Series Book Magazine Index

A subject index of hobby journals which feature articles on juvenile series books.

©1995, 2000, 2004 by James D. Keeline

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Dime Novel Round-Up
Tutter Bugle
Boys' Book Collector
Boy's Book Buff
Mystery & Adventure Series Review
Yellowback Library
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Format: Bibliography Table

Thousands of children have read series books and hundreds of adults remember them and collect them today.  As these collectors found each other, they began to produce newsletters and magazines to share information about their books and to trade them.  Some of these publications were produced on slick paper and contained photos of scarce series books, while others were typewritten and photocopied.

These magazines contain articles which describe series, identify scarce books, reprint scarce articles from other sources, identify ghostwriters and pseudonyms used, and give biographical information about the authors and illustrators of series books.  In short, they are a gold mine of information for both new and seasoned collectors and researchers.  Although the articles were generally written by fans of a series rather than by professional or academic scholars, the articles often contain information which is more accurate than other sources or simply unfindable elsewhere.

Until recently, children's literature has been largely ignored in academic circles.  Slowly, over the past two decades it has received greater attention and respect.  However, the subject of juvenile series books is still not covered thoroughly in standard library resources and much of the information which can be found in those sources is notorious for inaccuracies and outright falsehoods, repropagating myths which have been convincingly disproven by dilligent researchers.

Many series books were produced under pseudonyms which disguised the true author's name.  In nearly every case, the first published information identifying the authorship of these books has appeared in one of these amateur publications.  For example, Mildred A. Wirt Benson, the principal ghostwriter for the Nancy Drew series was known to collectors long before she was featured on National television news programs which covered the 1993 Nancy Drew Conference at the University of Iowa in Iowa City.

Despite the quality of information, these publications are carried by few libraries; the subscribers were mainly collectors and booksellers who were interested in this genre.  As a result, academic researchers looking into these series now are generally unaware of the previous scholarship which was published in these magazines.

These publications were also only occasionally indexed which makes access to this information difficult.  This index was first prepared in 1994 as a printed Excel spreadsheet to address this access situation.  As more and more people use the Internet to gain information on these books, an online version of the information is the obvious solution.  Below is a list of the publications which are indexed, arranged in chronological order from the publication date of each magazine's first issue.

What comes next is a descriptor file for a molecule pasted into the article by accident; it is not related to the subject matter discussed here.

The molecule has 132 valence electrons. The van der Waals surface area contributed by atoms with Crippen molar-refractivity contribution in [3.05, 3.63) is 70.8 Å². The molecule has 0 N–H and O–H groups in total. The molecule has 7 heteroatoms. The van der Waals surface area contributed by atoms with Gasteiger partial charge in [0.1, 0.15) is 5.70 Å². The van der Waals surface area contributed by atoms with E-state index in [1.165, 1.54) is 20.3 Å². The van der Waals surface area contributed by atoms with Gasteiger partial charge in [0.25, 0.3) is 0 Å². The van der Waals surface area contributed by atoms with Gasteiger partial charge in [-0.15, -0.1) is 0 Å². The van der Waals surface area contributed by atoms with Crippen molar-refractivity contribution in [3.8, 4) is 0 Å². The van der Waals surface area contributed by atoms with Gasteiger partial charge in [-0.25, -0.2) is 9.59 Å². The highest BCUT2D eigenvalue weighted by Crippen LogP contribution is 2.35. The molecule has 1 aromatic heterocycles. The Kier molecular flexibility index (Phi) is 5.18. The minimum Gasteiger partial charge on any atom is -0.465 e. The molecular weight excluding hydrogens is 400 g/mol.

Most of the issues indexed are in my personal collection either as an original issue or a photocopy.  If you find an article of interest, you should first try to contact the editor of that publication to see if a back issue or photocopy of the article can be acquired.  Some editors will not honor your request unless you are a subscriber or accompany your request with an offer to subscribe.  If you have exhausted all reasonable efforts to get the publication from your library, through inter-library loan, or from the editor of the magazine, please contact me and I will see if the issue in question is in my collection.

It is also important to note that the index is not complete.  Little work has been done on this index since 1994 so recent issues are not covered thoroughly.  Many of the early issues of the oldest publication featuring some series book articles, The Dime Novel Round-Up, remain unindexed as well.  I hope to rectify this in the near future as I obtain missing issues and use time to extract the desired information from them.

My initial purpose in creating this index was to make the random bits of knowledge spread across approximately 1,000 issues of these publications and transform it into organized information which could be readily accessed.  In addition to writing articles on series books and participating in Internet listservs and usenet groups on the topic, I am also the current area chair for a section in the Popular Culture Association which specializes in dime novels, pulp magazines, and juvenile series books.  I also have two book-length projects on series books which are in various degrees of completion.  One of these will be a self-published booklet of approximately 100 pages which will provide information on The Stratemeyer Syndicate Ghostwriters, hence its title.  The other, larger, project is my Series Book Encyclopedia which will feature around 500 pages of alphabetic entries for major and minor fiction series and the people who created them.  This book will be published by a library-oriented publisher so that if it is successful in that marketplace, we can finally begin to reverse the spread of misinformation on this highly influential area of children's literature.  If you would like to see a sample of the Encyclopedia, follow the link to the Adobe Acrobat document with sample entries from the "A" section.

©1995, 2000, 2004, 2016 by James D. Keeline All Rights Reserved.